NTSF: SD: SUV::: “U-KO'ed”
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NTSF: SD: SUV::: “U-KO'ed”

B+

NTSF: SD: SUV::

“U-KO'ed”

Season 3, Episode 10

A half-hour special of NTSF carries with it the pressure not to be just another sitcom episode. When I first heard that NTSF would do a special double-length episode, my first thought was excitement, but honestly, my favorite thing about the show is how much it packs into just over 10 minutes per episode. Stretching it out to usual sitcom length could either double the amount of crazy jokes, or water down what is one of the most concentrated founts of parody on the air.

“U-KO’d” is the third of three episodes tonight set in London (after the season premieres of Parks And Recreation and Elementary), but the only one to shoot in actual London and then use it as a fake insular neighborhood in America. NTSF’s “Little Britain” functions within San Diego much like Hong Kong did as the British approached the transfer of sovereignty to China in 1997. And that sideways integration of shooting in a foreign city made the episode so much better. I was afraid that some kind of mission would take the NTSF team to London, away from the San Diego they’re sworn to protect, but combining an Arrested Development-like neighborhood with a Hong Kong-esque transfer of power had the right kind of approach for this type of parody.

On a show that has so many great names, from the buildings named after Nick Cannon to NTSF:AK:CANOE, naming the British outfit National Socialized Strike Force: United Kingdom: Double Decker Bus is just inspired. No other show has the opportunity to name things in the same way as NTSF, but the writers are unflappably perfect when assigning ridiculous names to fictional creations to fit the show.

Essentially, the entire special is a big excuse to use a bunch of British actors on NTSF while making fun of England, which I found a bit refreshing since I’m a bit tired of Canada jokes as America’s hat and the Mexico jokes since San Diego is right near the border. And who better to play the villain than Rupert Giles himself, Anthony Stewart Head. He’s a “Little Britain” nationalist trying to prevent the exchange of sovereignty, sticking up for the insular community by conspiring to assassinate the Prime Minister Of The Royal Navy—the appropriate little British equivalent of Rob Riggle’s position. Julian Barrett (The Mighty Boosh) and the actual Peter Serafinowicz show up as well, but I was most delighted to see Colin Salmon, or Walter from Arrow, as one of the UK:DDB agents there to help NTSF in their search for Alphonse. As expected, there are a lot of jokes about British police not carrying guns—and Trent being vehemently pro-gun—and American intelligence agents resorting to torture. (“Why are your television seasons so short? Tell me!”)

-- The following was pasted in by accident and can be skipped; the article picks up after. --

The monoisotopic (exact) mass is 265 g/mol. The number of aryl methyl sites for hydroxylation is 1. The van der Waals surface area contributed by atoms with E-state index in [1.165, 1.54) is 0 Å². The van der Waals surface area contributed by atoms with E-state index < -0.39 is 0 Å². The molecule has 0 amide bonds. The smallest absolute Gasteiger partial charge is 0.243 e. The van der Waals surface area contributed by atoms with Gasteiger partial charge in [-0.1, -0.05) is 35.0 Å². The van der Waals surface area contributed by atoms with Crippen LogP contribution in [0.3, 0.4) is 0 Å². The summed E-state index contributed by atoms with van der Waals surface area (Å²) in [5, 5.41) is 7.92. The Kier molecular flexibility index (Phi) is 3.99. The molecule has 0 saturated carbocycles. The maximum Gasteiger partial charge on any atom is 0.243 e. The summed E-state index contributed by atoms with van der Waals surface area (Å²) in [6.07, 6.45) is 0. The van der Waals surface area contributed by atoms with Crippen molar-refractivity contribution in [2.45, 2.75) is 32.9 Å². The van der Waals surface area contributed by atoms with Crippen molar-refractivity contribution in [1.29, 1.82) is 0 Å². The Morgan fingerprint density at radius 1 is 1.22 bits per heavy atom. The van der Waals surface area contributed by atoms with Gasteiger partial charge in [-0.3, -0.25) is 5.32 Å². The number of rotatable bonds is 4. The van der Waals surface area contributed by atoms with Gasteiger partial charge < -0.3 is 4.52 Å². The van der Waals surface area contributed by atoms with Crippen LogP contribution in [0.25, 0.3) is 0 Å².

But my favorite part was the plan to track down Head’s supervillian, Alfred Corningham. Instead of using the Scottish team member (because Little Britains hate Scots), Karen Gillan gets to play up a great American accent as a Rhode Island girl infiltrating Head’s manor, and June Diane Raphael adopts a horrific British accent to play her servant, with whom Head falls madly in love. There’s some double-crossing, Alphonse as a captive of a lovely nurse, and Kove and the POTN dealing with the janitor from Community back at headquarters. Nothing too British other than the acknowledgement of a tenuous partnership and some standard Sherlock Holmes homages, but it’s all pretty funny, without much to drag the episode down.

When I started the episode, I was worried about the running time, andthe amount of jokes necessary to keep the pace moving along at a normal clip for NTSF. But I shouldn’t have doubted Paul Scheer. “U-KO’d” is one of the stronger episodes of the season to be sure. But this format is something to use once per season as a special moment, not an indicator that Adult Swim should look to scale up more of its quarter-hour shows to 30 minutes. They tried that with a season of Metalocalypse, and then went back to the shorter running time. That’s the right idea. These sorts of shows can justify the extended time a few times when the idea can be expanded to bring in a bunch of guest stars and feature many different running gags. But NTSF works best when riding that line between comedy sketch and sitcom.

Stray observations:

  • “…was ripped from the headlines and carefully glued back together in a comedic and amusing fashion to confuse the next guy who reads it.”
  • “Do you have any strains of hepatitis?” “It’s pronounced ‘herpes,’ and no.”

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